Brooklyn Journal of Corporate, Financial & Commercial Law

First Page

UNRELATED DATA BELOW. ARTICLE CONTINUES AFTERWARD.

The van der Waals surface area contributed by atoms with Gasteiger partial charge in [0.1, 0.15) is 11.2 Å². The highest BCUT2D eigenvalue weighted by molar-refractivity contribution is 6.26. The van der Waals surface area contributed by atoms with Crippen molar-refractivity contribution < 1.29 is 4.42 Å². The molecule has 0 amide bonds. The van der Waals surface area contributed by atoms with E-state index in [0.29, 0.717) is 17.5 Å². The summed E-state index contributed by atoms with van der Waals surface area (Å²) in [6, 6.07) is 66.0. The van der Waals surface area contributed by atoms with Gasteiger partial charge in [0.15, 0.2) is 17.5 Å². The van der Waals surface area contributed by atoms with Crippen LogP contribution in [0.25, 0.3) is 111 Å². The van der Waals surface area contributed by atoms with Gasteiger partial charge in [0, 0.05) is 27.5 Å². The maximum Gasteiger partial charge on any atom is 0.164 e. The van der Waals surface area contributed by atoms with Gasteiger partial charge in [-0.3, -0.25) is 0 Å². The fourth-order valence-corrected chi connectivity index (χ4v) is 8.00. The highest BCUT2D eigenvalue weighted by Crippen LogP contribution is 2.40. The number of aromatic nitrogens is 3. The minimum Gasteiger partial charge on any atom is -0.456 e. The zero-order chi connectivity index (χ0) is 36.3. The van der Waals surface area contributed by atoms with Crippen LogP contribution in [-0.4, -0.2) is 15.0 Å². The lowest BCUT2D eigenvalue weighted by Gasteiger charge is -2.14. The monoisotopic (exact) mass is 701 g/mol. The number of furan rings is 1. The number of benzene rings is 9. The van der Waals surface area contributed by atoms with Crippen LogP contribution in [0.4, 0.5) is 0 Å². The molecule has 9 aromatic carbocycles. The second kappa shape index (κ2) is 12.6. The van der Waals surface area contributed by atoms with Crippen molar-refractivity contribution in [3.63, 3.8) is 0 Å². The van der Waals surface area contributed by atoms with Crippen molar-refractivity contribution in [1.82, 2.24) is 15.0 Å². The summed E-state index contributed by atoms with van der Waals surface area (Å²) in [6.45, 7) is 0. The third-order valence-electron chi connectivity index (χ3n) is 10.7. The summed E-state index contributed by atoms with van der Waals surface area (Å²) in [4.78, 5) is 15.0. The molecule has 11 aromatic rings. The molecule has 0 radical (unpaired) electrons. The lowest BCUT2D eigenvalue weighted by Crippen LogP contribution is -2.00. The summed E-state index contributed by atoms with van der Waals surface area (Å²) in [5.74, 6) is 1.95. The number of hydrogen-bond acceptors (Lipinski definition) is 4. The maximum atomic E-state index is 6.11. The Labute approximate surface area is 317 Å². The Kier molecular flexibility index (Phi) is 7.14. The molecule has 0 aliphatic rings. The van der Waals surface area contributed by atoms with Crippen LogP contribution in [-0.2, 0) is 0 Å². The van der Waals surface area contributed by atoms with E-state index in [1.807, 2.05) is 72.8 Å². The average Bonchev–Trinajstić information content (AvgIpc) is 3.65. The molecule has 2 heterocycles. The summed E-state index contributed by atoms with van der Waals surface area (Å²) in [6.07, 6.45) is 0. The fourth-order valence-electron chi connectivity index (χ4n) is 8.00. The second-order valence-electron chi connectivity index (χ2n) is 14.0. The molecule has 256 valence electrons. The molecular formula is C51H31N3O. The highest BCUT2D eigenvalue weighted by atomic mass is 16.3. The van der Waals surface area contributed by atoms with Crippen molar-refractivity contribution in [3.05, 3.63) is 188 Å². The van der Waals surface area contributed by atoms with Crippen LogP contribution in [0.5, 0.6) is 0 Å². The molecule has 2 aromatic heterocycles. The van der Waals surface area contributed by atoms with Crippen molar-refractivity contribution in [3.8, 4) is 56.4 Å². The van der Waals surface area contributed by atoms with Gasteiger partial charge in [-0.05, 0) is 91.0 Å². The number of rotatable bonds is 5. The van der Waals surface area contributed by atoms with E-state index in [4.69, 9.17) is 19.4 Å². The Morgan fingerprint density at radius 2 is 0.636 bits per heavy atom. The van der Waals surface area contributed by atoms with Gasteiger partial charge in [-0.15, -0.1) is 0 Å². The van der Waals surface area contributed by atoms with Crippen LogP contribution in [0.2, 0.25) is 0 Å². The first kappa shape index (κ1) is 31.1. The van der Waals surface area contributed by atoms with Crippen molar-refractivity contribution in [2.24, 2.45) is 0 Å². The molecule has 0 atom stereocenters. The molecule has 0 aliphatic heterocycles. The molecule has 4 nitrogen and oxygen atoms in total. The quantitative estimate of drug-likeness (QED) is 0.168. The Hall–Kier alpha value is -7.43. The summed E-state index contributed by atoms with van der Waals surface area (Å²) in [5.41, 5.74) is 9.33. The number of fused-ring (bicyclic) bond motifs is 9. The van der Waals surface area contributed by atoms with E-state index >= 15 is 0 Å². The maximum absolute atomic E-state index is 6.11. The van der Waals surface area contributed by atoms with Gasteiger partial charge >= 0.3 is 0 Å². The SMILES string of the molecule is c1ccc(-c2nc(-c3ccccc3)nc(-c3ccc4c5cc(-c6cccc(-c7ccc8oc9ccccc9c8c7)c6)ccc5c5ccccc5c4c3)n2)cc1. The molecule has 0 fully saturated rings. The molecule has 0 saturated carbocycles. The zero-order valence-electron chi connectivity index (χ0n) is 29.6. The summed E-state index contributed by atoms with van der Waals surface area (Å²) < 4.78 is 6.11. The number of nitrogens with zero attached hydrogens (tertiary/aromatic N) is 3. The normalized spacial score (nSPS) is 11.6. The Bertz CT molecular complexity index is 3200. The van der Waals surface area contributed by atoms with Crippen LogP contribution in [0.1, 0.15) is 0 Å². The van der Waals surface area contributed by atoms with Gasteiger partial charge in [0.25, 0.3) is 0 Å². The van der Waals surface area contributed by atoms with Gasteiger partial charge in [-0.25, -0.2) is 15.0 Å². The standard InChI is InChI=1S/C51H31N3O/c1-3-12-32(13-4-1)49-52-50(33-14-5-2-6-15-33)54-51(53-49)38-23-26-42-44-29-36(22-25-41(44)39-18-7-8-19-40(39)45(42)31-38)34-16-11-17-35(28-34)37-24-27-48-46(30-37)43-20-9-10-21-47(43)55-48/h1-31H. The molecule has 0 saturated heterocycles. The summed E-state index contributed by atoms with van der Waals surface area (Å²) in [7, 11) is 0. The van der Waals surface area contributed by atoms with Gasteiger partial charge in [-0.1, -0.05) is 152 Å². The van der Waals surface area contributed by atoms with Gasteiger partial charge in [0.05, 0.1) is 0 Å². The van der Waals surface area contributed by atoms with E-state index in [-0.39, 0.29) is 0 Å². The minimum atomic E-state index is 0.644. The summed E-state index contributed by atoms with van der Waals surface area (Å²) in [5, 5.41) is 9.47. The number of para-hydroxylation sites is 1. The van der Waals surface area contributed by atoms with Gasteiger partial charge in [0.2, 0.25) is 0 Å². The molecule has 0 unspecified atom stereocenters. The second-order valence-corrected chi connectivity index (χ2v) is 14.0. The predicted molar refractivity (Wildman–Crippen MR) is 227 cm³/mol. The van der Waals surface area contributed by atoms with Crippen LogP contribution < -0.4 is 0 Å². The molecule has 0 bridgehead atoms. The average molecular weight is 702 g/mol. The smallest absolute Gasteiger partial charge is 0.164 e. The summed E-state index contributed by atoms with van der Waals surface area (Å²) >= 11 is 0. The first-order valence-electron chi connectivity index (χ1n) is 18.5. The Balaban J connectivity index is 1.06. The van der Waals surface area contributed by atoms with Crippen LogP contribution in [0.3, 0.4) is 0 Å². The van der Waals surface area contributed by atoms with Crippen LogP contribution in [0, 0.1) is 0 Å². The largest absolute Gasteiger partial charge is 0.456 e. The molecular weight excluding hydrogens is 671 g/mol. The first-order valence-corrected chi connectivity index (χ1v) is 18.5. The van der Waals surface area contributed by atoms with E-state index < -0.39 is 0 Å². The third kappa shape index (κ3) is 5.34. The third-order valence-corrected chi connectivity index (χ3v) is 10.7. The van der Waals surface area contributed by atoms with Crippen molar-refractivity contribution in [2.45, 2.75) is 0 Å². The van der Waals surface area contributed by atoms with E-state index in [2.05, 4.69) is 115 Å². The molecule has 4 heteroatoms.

This Article examines how a director’s social capital might affect his or her behavior, the board’s performance, and corporate governance, as well as the potential normative implications of the director’s social network. We argue that the quality of board performance could be improved where the social network closure within the board is high and there are many non-redundant contacts beyond the board. Network closure can improve trust and collaboration within a board, while external contacts may benefit a company with more diverse sources of information. Moreover, different network positioning leads to the inequality of social capital for directors. With more social capital, a director is more likely to be powerful and influential on the other directors on the board. Regarding the fulfillment of their monitory function, we suggest that independent directors would be unlikely to compromise their monitory liability when they have more social capital on the board than the managerial directors. We demonstrate our theory with an analysis of corporate boards of companies listed in Hong Kong. Although it is not easy to incorporate social network analysis into legislation or corporate governance code, our theory may further the understanding of the function and effectiveness of different board structures and provide some insights into the future selection of directors by a company within an existing legal framework.